25 August 1998

A Technique for Calculating Computer/User Administrative Support Requirements

Douglas Mitchell

In two of the organizations I have supported, growth in these organizations caused systems administrative support requirements to grow as well, past that which I could perform working alone. In my current position, I have taken this state of affairs as an opportunity, to demonstrate to management systems support needs. To do this, I developed the following technique to calculate the number of hours of support effort required by all hardware and software on the network I support.

Hours by Type Total = Hours Type + Hours Instance * Number Instances

This relationship takes into account both the effort required when any new type of hardware or software is acquired (Hours Type) and the effort required to maintain the average instance of that hardware or software(Hours Instance). To determine the Hours Type constant calculate the hours required for an administrator to learn and to stay current on hardware or software of this type. The Hours Instance includes the number of hours of support the average user requires, and the time to support each instance of this hardware or software. Calculating the total number of hours of support effort for the network is then just a matter of adding all the various Hours by Type Total quantities.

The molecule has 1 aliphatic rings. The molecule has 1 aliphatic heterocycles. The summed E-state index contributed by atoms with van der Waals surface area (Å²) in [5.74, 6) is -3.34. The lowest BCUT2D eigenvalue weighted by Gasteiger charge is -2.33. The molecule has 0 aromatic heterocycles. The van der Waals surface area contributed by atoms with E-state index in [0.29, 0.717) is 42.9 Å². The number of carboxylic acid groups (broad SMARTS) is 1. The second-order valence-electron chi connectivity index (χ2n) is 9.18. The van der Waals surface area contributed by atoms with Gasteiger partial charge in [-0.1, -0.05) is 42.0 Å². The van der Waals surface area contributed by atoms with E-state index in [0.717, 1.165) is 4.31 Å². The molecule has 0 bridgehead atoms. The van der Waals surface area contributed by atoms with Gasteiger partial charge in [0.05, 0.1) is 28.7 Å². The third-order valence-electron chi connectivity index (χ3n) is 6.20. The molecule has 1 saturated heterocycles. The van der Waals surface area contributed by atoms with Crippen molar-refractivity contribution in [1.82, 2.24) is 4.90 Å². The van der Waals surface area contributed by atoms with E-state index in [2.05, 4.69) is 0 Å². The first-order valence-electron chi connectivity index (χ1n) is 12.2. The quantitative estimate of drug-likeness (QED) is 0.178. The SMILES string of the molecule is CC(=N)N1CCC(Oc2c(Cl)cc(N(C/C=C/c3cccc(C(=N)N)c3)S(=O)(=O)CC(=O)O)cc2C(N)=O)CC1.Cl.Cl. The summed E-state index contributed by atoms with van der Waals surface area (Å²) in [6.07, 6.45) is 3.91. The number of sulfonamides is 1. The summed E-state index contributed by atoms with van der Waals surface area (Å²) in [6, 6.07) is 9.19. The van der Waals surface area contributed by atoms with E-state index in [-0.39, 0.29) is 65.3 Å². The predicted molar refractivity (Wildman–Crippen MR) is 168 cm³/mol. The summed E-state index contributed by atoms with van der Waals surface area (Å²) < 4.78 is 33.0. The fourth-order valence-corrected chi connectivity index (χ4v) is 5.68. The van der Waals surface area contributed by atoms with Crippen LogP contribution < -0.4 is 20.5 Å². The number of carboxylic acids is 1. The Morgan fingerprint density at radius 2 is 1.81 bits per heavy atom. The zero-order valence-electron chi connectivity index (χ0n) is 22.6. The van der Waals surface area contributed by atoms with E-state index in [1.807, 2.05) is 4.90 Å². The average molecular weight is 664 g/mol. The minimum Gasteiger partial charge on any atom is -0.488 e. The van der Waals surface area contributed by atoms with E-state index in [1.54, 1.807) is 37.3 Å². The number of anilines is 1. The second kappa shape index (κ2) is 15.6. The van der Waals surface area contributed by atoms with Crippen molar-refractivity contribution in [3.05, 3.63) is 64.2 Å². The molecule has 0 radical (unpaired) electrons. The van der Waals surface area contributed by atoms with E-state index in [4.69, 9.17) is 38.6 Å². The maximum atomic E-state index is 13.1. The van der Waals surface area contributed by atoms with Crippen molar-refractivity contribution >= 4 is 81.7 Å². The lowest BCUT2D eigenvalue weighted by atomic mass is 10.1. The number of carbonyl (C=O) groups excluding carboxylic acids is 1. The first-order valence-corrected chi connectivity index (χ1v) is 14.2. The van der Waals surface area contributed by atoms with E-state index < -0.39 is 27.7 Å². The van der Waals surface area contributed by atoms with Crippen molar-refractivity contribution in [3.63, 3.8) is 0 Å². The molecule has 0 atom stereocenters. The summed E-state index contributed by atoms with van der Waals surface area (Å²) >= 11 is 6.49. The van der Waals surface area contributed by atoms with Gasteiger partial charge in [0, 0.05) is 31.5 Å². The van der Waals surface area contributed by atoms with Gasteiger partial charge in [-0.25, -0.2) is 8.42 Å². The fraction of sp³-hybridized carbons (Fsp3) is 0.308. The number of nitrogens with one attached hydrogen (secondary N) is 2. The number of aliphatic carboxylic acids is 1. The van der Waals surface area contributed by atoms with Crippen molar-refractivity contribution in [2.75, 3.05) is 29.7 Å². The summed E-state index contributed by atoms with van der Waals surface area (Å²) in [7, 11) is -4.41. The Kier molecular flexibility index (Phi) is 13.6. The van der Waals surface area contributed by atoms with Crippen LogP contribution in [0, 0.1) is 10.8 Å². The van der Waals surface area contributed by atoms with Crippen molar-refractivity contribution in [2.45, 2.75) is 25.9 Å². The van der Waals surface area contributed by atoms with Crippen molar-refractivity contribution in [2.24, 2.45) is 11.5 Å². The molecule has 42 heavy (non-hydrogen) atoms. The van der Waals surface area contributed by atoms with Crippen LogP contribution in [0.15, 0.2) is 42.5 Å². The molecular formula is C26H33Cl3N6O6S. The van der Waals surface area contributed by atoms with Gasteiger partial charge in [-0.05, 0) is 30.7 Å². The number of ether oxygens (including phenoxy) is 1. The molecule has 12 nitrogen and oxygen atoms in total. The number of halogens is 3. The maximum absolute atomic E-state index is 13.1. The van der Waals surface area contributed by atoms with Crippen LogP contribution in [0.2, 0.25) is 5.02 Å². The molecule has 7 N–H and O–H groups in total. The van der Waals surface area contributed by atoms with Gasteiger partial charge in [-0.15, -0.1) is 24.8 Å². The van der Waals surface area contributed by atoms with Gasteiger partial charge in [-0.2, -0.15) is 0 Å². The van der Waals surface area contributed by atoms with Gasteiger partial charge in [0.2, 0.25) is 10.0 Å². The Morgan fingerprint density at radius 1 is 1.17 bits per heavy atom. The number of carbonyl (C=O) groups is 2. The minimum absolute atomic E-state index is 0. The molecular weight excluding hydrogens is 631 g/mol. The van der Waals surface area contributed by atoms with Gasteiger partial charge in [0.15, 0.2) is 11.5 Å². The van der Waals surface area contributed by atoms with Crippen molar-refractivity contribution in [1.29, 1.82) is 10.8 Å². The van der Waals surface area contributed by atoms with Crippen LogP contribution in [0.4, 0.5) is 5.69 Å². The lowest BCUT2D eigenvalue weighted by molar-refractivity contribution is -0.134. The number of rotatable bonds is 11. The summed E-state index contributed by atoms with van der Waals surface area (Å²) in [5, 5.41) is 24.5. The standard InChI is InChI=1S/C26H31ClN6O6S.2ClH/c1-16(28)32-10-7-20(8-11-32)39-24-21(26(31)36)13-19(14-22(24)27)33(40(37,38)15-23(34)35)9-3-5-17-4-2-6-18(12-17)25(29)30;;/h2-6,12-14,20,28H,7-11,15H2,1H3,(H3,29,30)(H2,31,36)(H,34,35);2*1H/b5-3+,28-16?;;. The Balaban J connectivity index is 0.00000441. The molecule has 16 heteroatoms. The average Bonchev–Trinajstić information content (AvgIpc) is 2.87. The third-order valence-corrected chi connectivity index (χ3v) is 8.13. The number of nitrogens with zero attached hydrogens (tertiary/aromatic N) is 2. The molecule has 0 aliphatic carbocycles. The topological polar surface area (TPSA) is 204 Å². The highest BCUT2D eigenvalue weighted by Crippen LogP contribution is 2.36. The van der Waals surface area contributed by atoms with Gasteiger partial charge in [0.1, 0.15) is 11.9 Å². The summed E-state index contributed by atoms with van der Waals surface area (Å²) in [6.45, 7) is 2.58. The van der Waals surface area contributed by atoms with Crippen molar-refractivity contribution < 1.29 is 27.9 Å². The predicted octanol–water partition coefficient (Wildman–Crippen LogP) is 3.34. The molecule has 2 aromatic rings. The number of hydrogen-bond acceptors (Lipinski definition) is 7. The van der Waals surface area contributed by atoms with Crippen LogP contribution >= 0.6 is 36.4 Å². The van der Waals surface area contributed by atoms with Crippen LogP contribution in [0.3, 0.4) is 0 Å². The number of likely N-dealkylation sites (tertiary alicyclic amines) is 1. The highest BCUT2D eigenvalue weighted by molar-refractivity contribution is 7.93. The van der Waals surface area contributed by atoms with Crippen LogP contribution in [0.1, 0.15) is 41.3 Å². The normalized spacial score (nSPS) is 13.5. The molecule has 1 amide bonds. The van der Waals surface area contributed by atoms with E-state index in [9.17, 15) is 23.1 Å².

Hours Total = å Hours by Type 1 Total + Hours by Type 2 Total …Hours by Type n Total

Using these equations in a spreadsheet, the Hours Total quantity for your entire network support effort may be determined from the Hours Type and Hours Instance constants.

An Example:

Disclaimer: The numbers used in this example while consistent and reasonable may differ significantly from support requirements by your users and systems.

Let us suppose we need to support a network of computers:10 MS Windows 95, 15 NT Workstation and 2 NT Server installations. The MS Windows 95 and NT Workstations computers use the same hardware configuration while the NT Server installations contain multi-processor motherboards and RAID hardware. The users on all systems will be using MS Office as their primary application.

The Windows 95 and NT Workstation computer hardware require the same amount of support since the hardware is consistent. Let us say that the hardware of these machines require 4 days of effort per year for an administrator to stay current on the particular type of motherboard, processor, hardware, bios, etc. Each instance of these computers requires another 2 days of effort per year for common hardware repairs.

95/NT Hardware Hours Year = 32 Hours + 25 Instances * 16 Hours = 400 Hours Year

The servers being based on a different motherboards and disk I/O hardware require another 5 days of support for study per year for their type of hardware and because of the high availability requirements of these systems also each require another 5 days of support for general hardware repairs. (Replacement of failed hard drives in RAID arrays – rebuilds, tape library maintenance, etc) The total amount of support time for hardware of the computers on our network is then:

NT Server Hardware Hours Year = 40 Hours + 2 Instances * 40 Hours = 120 Hours Year

Total Hardware Hours Year = 400 + 120 = 520 Hours Year .